Signal Detection Theory

Requires a Wolfram Notebook System

Interact on desktop, mobile and cloud with the free Wolfram CDF Player or other Wolfram Language products.

Requires a Wolfram Notebook System

Edit on desktop, mobile and cloud with any Wolfram Language product.

Signal detection theory is a principled explanation for decision making under noisy conditions. All real decisions are made under a certain degree of uncertainty determined by extrinsic environmental conditions and intrinsic neural and cognitive processes.

[more]

A typical situation of concern to the theory is the simple forced choice, a type of binary classifier system. In this situation, a subject must decide whether some type of signal (perhaps a flashing light) is present in trials that contain the signal and trials that do not contain the signal. If during a signal trial the subject decides a signal is present, the decision is called a hit; if the subject decides a signal is not present, the decision is called a miss. If during a non-signal trial the subject decides a signal is not present, the decision is called a correct rejection; if the subject decides a signal is present, the decision is called a false alarm. A variable called the internal response is what "causes" the subject to make a certain decision, and is often related to a neuronal parameter such as firing rate.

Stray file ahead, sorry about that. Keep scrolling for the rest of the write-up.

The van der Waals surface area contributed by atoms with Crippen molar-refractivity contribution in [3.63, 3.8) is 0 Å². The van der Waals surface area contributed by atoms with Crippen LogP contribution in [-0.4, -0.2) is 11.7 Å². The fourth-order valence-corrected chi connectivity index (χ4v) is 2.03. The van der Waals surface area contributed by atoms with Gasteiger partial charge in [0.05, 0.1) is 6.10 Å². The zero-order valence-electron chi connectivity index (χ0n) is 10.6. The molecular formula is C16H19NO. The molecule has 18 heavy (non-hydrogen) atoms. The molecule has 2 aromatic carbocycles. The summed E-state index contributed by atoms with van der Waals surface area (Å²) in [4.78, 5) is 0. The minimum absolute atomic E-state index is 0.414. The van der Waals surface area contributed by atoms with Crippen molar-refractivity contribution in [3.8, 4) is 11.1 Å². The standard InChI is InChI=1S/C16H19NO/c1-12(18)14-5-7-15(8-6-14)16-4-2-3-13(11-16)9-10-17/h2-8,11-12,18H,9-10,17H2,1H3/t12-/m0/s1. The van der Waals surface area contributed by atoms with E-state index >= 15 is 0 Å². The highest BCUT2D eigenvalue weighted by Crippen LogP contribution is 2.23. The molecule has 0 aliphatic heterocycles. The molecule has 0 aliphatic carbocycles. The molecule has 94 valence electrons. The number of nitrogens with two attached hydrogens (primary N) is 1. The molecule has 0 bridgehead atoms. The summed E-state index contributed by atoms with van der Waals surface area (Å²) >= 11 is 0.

The internal responses for signal and non-signal trials are described by Gaussian probability distributions; in this Demonstration, the red distribution is for the non-signal situation and the green distribution is for the signal situation. Discriminability is a measure of the extent to which a subject can distinguish between a signal situation and a non-signal situation and is quantified by the distance between the means of both distributions. The criterion is a variable usually set by the subject; it is a strategy for decision making in which an internal response above the criterion "causes" a "yes, signal" response and an internal response below the criterion "causes" a "no, no signal" response. Also shown in this Demonstration is a receiver operating characteristic (ROC) curve, which shows how the hit rate and false alarm rate vary with discriminability and noise.

[less]

Contributed by: Garrett Neske (March 2011)
Open content licensed under CC BY-NC-SA


Snapshots


Details

detailSectionParagraph


Feedback (field required)
Email (field required) Name
Occupation Organization
Note: Your message & contact information may be shared with the author of any specific Demonstration for which you give feedback.
Send